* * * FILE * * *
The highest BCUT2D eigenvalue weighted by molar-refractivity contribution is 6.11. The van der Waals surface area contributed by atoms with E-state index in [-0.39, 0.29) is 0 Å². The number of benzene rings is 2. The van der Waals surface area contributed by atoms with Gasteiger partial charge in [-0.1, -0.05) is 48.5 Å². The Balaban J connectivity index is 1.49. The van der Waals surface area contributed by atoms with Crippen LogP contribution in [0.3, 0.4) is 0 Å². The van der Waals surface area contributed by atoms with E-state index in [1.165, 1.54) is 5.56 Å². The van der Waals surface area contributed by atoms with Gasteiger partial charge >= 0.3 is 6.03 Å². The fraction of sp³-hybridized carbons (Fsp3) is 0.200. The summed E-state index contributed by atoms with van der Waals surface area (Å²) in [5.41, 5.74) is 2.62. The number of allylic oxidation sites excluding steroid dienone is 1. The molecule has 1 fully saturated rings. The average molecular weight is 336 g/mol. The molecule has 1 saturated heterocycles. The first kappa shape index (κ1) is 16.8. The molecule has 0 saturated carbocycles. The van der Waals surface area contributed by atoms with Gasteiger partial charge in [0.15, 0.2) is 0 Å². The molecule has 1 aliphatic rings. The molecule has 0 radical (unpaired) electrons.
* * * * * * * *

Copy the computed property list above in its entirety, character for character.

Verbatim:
The highest BCUT2D eigenvalue weighted by molar-refractivity contribution is 6.11. The van der Waals surface area contributed by atoms with E-state index in [-0.39, 0.29) is 0 Å². The number of benzene rings is 2. The van der Waals surface area contributed by atoms with Gasteiger partial charge in [-0.1, -0.05) is 48.5 Å². The Balaban J connectivity index is 1.49. The van der Waals surface area contributed by atoms with Crippen LogP contribution in [0.3, 0.4) is 0 Å². The van der Waals surface area contributed by atoms with E-state index in [1.165, 1.54) is 5.56 Å². The van der Waals surface area contributed by atoms with Gasteiger partial charge >= 0.3 is 6.03 Å². The fraction of sp³-hybridized carbons (Fsp3) is 0.200. The summed E-state index contributed by atoms with van der Waals surface area (Å²) in [5.41, 5.74) is 2.62. The number of allylic oxidation sites excluding steroid dienone is 1. The molecule has 1 fully saturated rings. The average molecular weight is 336 g/mol. The molecule has 1 saturated heterocycles. The first kappa shape index (κ1) is 16.8. The molecule has 0 saturated carbocycles. The van der Waals surface area contributed by atoms with Gasteiger partial charge in [0.15, 0.2) is 0 Å². The molecule has 1 aliphatic rings. The molecule has 0 radical (unpaired) electrons.